The Kohler/Whistling Straits resort is something to behold, it has first class accommodations, great food, wonderful service, and four, count em, four Pete Dye golf courses. But the thing that put this place on the map is The Straits course which has already hosted two PGA Championships, a U.S. Senior Open, and will be the host of another PGA in 2015 and the Ryder Cup in 2020.
There are two things that are startling about The Straits. First it is essentially a links style course in the middle of America and second, everything you see that makes this a links style course, except for the ocean sized Lake Michigan over your shoulder, was manufactured by man. The not so startling fact is that Pete Dye had the audacity to conceive and pull off the first two.
The fact that he was convinced he could create a links style layout from scratch with office building sized sand dunes, massive waste areas peppered with endless bunkers, and acres and acres of native links type grasses on what was essentially a pancake flat piece of lakeside ground, formerly an air force target range, is beyond audacious-it was almost egotistical. But Pete has never suffered for lack of self confidence and damned if he did not pull it off. He even has the signature sheep wandering the course to make it feel like you are playing an old links course in rural Ireland.
They may be cute but they will mooch your peanut butter crackers.
Besides the engineering feat of importing and placing about 8,000 truckloads of dirt from Indiana to sculpt the land, Pete had to conceive of a routing to expose as many of the holes as possible to the lake winds to create the real look and feel of links golf in Wisconsin. It is a figure eight routing with the front nine going south along the lake shore and then looping back upon itself to catch more shoreline on the way back in. The back side does the same thing going north along the shoreline and looping back for more shore on the way back to the clubhouse. This puts 8 of the 18 holes with direct interface to the lake and another six within eye view. The influence of the wind off the lake can be profound and since the holes go in both directions on both sides you rarely get but a couple of holes in a row with the same wind effect.
The quiet tranquility of Number 2 is beguiling.
Pete did his homework and integrated many of the important strategic links characteristics so that the course can be challenge no matter the wind direction and you have a chance to be successful as well. As with most links courses these greens are very long which allows the greens staff to place the pin on the front when the wind is in your face or in the back when the wind is helping-this will make it easier for you to use the green surface to manage your shot into the green. Most of the 500 bunkers are well out of the playing area but the positioning of ones in the driving areas, layup areas, and greensides are staggered so that there always seem to be tactical bunkers in play no matter the prevailing wind.
There is open access at the front of most greens to give you the bump and run option if a lower approach shot is in order. The only failing is the turf is not as firm as you expect on a links course so sometimes those bump and runs will bump and check. Most significantly, the towering dunes and massive waste areas adjacent to the fairways and greens create visual intimidation that make TPC Sawgrass look tame. This psychological collateral can be very significant if you let yourself get too fearful of playing the right shot.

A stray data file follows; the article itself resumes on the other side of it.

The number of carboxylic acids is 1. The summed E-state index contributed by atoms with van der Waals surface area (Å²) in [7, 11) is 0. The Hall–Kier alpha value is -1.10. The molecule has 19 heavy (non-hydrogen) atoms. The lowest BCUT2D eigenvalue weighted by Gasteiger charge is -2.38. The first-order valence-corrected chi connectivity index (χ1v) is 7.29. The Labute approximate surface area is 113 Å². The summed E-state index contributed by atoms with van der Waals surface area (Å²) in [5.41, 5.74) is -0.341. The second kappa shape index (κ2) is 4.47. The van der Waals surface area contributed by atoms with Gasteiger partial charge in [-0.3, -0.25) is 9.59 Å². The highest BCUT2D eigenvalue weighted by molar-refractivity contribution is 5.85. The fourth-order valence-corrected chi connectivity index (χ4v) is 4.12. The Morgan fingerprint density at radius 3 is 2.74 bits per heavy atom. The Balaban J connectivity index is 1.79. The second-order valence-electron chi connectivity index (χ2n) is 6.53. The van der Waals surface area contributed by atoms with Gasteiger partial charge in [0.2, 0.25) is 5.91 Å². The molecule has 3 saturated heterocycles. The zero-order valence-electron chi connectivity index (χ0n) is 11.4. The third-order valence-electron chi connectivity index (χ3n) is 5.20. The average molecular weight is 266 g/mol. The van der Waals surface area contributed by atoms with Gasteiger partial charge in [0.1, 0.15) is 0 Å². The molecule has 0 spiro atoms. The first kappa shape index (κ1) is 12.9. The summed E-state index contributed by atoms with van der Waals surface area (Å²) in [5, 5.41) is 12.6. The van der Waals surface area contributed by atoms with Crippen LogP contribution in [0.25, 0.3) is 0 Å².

Seventh Hole Par 3 is pure intimidation.
The par threes on this course are all stunners-forced carries over huge waste areas to precipice greens with the backdrop of the lake behind. This lack of topological backdrop can make frame of reference of the shots hard to discern. The wind influence on the three pars is at it’s max because they are the most exposed holes on the course. There are a number of serpentine par fours where Pete used the large dunes to obscure your vision of the target-this is especially true if you hit your drive on the wrong line on the doglegs. The way he wends these holes through the dunes and sets the green complexes against massive backdrops and falloffs creates that links feeling of risk and reward on almost every shot. It takes some moxie to play this course successfully.
The harsh reality of Number 17 will challenge you.
The greens are massive and have lots of slope and tiering. In many cases being on the wrong section of the green is like not being on the green at all. You have to resist playing to the safe side on many of these holes otherwise you will be three putting all day long. Green speeds are affected by slope and grain, but wind is not to be forgotten because it can accentuate the curve and speed of a putt drastically.
Quite the finishing hole
The caddies here are top notch-they are truly professional caddies who understand the course and the tactics for playing it successfully. Heed what they say and ask lots of questions-you need to hit every shot with full confidence out here if you want to play to your handicap.
Don’t forget where you are-I recommend the kilbasa at the turn with some kraut-it is almost indigenous to the region.
Architect: Pete Dye (2004)
Tees Par Rating Slope Yardage
Black 72 76.7 151 7362
Blue 72 74.2 144 6909
Green 72 71.9 137 6459
Red 72 66.9 125 5396
(Click to see complete Straits Course hole-by-hole descriptions)